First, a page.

foodWe also crammed in two errands, one to see the SAQA NM region’s Cultural Red exhibit at the capitol roundhouse and the other a visit to our favorite indian jewelry trading post, the Santa Fe Exchange. ¬†It was delightful!

We studied with Betty Busby whose work I have been in awe of for a long while. I¬†bought a piece of her work in 2011 from¬†the SAQA auction and having it hang in my office is such a treat, and¬†daily reminder of all that is possible to explore in this medium. Spending the week with Betty¬†really demystified her¬†work for me and made me appreciate even more its detail and intricacy. Additionally¬†she is such a generous soul and funny person so it was overall a great¬†experience. As¬†I was fully ‘in the moment’ I was also able to appreciate the art immersion, the relaxation and the gift of time away.

painted leaves

painted leaves

We painted non-wovens, such as these leaves and the outline of an aged cactus, which strangely looks a bit like a totem.

old cactus sketch cut in fabric

old cactus sketch cut in fabric

We also painted several pieces of silk under/over textured mat surfaces…

painted silk over plastic mat

painted silk over plastic mat

 

And used Shiva paint sticks to create patterns on previously painted fabrics.   shiva

Now that I am back I am picking up where I left off on the collaboration as well as enjoying an online class titled¬†iPad for Artists which reminds me I best get started…

 

creeping along…

Sunday, March 1st, 2015
the right side of the vintage chenille baby blanket

the right side of the chenille vintage baby blanket

Back in the day when I was a hand weaver, before discovering I could buy fabric already woven, I used to hear stories from brave souls who chose to weave with chenille yarn. The horror stories were how it creeps. Being a non-chenille weaver I never quite understood the creeping properties until this weekend, when I set out to free motion stitch some chenille.

This piece for the collaborative series is partially constructed from a vintage chenille crib blanket. So vintage in fact that it was my own crib blanket.

ridgeback stitching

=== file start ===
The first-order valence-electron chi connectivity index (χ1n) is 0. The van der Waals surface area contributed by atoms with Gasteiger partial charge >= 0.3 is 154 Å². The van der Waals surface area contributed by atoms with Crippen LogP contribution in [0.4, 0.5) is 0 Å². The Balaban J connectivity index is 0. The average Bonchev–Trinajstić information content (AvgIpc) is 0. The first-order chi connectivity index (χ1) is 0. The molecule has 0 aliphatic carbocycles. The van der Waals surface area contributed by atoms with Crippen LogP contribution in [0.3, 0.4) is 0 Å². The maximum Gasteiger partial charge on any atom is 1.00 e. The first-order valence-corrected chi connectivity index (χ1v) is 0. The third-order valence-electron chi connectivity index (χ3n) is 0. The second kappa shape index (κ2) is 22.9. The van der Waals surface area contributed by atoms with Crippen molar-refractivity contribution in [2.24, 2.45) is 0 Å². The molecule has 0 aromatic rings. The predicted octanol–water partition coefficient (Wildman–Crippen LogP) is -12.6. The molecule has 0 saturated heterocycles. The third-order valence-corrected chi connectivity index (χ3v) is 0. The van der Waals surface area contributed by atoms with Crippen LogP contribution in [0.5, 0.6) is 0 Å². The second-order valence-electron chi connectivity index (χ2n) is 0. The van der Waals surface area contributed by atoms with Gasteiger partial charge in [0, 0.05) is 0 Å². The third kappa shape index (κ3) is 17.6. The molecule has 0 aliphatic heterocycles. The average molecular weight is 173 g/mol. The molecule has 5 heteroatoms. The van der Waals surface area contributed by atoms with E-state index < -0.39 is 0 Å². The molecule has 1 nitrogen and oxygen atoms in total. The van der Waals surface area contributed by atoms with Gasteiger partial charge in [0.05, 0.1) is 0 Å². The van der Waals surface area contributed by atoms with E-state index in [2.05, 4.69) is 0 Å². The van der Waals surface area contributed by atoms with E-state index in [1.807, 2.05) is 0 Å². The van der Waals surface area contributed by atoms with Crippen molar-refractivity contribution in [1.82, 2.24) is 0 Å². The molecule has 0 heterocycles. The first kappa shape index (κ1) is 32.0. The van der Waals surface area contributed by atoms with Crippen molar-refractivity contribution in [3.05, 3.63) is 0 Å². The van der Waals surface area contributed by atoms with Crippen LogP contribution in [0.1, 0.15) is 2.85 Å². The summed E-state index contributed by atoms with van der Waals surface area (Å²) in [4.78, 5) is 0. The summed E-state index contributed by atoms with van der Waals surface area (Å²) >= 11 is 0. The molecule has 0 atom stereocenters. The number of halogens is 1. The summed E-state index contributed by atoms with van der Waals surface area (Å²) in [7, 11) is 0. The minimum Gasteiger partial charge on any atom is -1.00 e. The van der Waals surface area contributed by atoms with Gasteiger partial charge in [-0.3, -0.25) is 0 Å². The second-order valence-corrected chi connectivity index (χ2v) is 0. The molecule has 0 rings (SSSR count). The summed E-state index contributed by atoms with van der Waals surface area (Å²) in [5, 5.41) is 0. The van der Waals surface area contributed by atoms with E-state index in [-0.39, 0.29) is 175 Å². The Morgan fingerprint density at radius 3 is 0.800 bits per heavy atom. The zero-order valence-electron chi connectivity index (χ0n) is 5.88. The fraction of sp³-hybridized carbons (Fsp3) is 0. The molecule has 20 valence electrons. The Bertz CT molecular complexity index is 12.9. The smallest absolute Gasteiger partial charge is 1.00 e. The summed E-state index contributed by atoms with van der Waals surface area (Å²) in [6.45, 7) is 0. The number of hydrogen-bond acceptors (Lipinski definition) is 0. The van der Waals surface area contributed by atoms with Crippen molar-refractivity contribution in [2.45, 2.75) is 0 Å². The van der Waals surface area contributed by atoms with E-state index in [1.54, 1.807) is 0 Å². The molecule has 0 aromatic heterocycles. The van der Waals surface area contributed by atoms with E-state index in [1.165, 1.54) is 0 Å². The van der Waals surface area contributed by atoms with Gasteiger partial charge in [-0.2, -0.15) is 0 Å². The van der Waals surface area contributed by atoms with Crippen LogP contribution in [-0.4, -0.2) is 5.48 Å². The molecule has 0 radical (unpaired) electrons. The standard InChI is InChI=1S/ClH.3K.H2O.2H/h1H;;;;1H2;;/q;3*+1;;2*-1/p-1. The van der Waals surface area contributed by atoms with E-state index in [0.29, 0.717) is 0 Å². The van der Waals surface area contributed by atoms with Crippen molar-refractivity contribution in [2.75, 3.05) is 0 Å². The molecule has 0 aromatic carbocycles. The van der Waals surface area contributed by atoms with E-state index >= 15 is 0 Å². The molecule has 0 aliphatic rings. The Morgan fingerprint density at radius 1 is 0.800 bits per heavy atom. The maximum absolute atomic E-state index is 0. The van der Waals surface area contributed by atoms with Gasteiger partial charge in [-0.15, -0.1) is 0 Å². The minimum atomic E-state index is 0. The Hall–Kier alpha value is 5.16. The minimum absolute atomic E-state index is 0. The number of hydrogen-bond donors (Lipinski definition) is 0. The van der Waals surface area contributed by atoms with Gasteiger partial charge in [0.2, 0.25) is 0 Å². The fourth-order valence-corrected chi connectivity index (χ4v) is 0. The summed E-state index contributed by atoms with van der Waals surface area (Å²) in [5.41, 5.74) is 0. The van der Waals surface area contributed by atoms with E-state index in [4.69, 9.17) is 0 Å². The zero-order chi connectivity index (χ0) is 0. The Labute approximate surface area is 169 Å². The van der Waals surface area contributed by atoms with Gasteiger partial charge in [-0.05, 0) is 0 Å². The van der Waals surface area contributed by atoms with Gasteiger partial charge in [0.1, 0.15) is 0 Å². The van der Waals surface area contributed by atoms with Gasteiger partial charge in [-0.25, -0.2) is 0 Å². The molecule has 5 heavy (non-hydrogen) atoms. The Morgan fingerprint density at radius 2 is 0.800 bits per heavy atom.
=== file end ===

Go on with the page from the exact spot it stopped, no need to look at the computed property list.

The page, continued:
ridgeback stitching

I spent quite a bit of down-time pondering how to stitch the chenille. I very nearly hand-stitched it. Only last minute while designing the piece did I decide to reverse it so that the rows of sheared cloth would actually be inside next to the batting. I started stitching at the top which gave this really interesting ridgeback effect. Once I hit stride where most of the cut design work was did it get really difficult and began to creep big time.

the reverse side of the vintage chenille baby blanket, clown detail

the reverse side of the vintage chenille baby blanket, clown detail

Interestingly the creep gave it more of a 3-d texture and while it still looks rather ridgeback it also appears stiff as a board. Yet I am so happy, relieved, never need to do that again, over the top, overjoyed to be finished stitching the chenille.

The other portion of this piece is fused images on handwoven wool which might¬†present its own set of challenges but certainly none as difficult as the creep. One hopes anyway…

sometimes my work gets out more than i do…

Sunday, February 1st, 2015
Awakening from Tall Girl Series

Awakening from Tall Girl Series

Last year I was presented with an opportunity to submit work to an international exhibit. Ségolène Diamant-Berger  had recently returned home to France after living in Louisiana and was curating an exhibit on the theme of freedom. She had personally invited several members of African-American quilt guilds, one of whom sent me the prospectus.

At first I had reservation about sending my work abroad as shipping can be astronomical and often one has to pay duty on their own work returning home. Was it worth it? I agonized. After listening to those who had shipped work abroad with success I eventually decided to enter the exhibit. Awakening from my Tall Girl Series: A Body of Work was chosen as it best fit the theme of Liberte! 

I shipped the work to France last spring. Since then this piece has been in four different exhibits throughout France. This is far more exposure than I could have hoped for and certainly more than the work would have had, had I given into the fear and not entered the exhibit initially.

Now I wish I had grabbed my passport and gone with the work!  This is where it has been:

U.S.A. Foundation, International University Campus, Paris, FR 2015
American Foundation for Arts & Sciences, Paris, FR 2015
Angers Catholic University, Angers, FR 2014
Universit√© Catholique de l’Ouest, Library, Angers, FR 2014
Saint Eloi chapel, Angers, FR 2014

on reinvention…

Saturday, January 3rd, 2015
carwash

carwash

We have arrived at the reinvention time of year. That time of year when optimistic folks think they need to change the very behavior that makes them human. And being such they lapse back to their comfort zone generally within the first month.

I have not set New Year’s resolutions about as far back as I can remember. It is part of my herd-free¬†mentality. I never want to be doing what everyone else is doing at the same time.